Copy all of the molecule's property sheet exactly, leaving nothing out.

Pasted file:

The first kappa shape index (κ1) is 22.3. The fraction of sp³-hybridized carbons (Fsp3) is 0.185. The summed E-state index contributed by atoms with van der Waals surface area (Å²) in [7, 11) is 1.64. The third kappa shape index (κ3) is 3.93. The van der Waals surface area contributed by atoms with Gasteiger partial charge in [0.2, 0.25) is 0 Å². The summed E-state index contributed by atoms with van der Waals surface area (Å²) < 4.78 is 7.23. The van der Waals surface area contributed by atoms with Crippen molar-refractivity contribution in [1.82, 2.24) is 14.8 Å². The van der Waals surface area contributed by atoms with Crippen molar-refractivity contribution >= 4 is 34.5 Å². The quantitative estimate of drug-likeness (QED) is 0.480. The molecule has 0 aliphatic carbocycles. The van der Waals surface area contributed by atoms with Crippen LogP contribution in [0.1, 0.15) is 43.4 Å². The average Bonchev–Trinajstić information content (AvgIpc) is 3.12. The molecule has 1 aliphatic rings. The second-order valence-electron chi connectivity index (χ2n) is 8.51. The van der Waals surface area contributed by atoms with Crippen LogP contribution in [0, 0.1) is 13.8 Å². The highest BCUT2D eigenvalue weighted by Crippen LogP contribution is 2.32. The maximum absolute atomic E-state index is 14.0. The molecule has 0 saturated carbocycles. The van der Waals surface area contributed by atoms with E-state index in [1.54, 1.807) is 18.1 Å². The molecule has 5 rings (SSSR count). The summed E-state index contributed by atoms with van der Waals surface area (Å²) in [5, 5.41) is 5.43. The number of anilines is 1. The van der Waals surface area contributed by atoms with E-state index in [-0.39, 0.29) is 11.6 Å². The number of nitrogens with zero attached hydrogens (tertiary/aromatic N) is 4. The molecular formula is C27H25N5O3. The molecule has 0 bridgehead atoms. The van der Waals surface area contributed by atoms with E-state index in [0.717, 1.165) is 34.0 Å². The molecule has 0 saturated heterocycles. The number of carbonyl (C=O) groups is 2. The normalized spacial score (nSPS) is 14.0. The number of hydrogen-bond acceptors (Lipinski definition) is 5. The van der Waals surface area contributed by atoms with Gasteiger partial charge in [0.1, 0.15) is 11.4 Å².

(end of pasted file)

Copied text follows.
The first kappa shape index (κ1) is 22.3. The fraction of sp³-hybridized carbons (Fsp3) is 0.185. The summed E-state index contributed by atoms with van der Waals surface area (Å²) in [7, 11) is 1.64. The third kappa shape index (κ3) is 3.93. The van der Waals surface area contributed by atoms with Gasteiger partial charge in [0.2, 0.25) is 0 Å². The summed E-state index contributed by atoms with van der Waals surface area (Å²) < 4.78 is 7.23. The van der Waals surface area contributed by atoms with Crippen molar-refractivity contribution in [1.82, 2.24) is 14.8 Å². The van der Waals surface area contributed by atoms with Crippen molar-refractivity contribution >= 4 is 34.5 Å². The quantitative estimate of drug-likeness (QED) is 0.480. The molecule has 0 aliphatic carbocycles. The van der Waals surface area contributed by atoms with Crippen LogP contribution in [0.1, 0.15) is 43.4 Å². The average Bonchev–Trinajstić information content (AvgIpc) is 3.12. The molecule has 1 aliphatic rings. The second-order valence-electron chi connectivity index (χ2n) is 8.51. The van der Waals surface area contributed by atoms with Crippen LogP contribution in [0, 0.1) is 13.8 Å². The highest BCUT2D eigenvalue weighted by Crippen LogP contribution is 2.32. The maximum absolute atomic E-state index is 14.0. The molecule has 0 saturated carbocycles. The van der Waals surface area contributed by atoms with E-state index in [1.54, 1.807) is 18.1 Å². The molecule has 5 rings (SSSR count). The summed E-state index contributed by atoms with van der Waals surface area (Å²) in [5, 5.41) is 5.43. The number of anilines is 1. The van der Waals surface area contributed by atoms with E-state index in [-0.39, 0.29) is 11.6 Å². The number of nitrogens with zero attached hydrogens (tertiary/aromatic N) is 4. The molecular formula is C27H25N5O3. The molecule has 0 bridgehead atoms. The van der Waals surface area contributed by atoms with E-state index in [0.717, 1.165) is 34.0 Å². The molecule has 0 saturated heterocycles. The number of carbonyl (C=O) groups is 2. The normalized spacial score (nSPS) is 14.0. The number of hydrogen-bond acceptors (Lipinski definition) is 5. The van der Waals surface area contributed by atoms with Gasteiger partial charge in [0.1, 0.15) is 11.4 Å².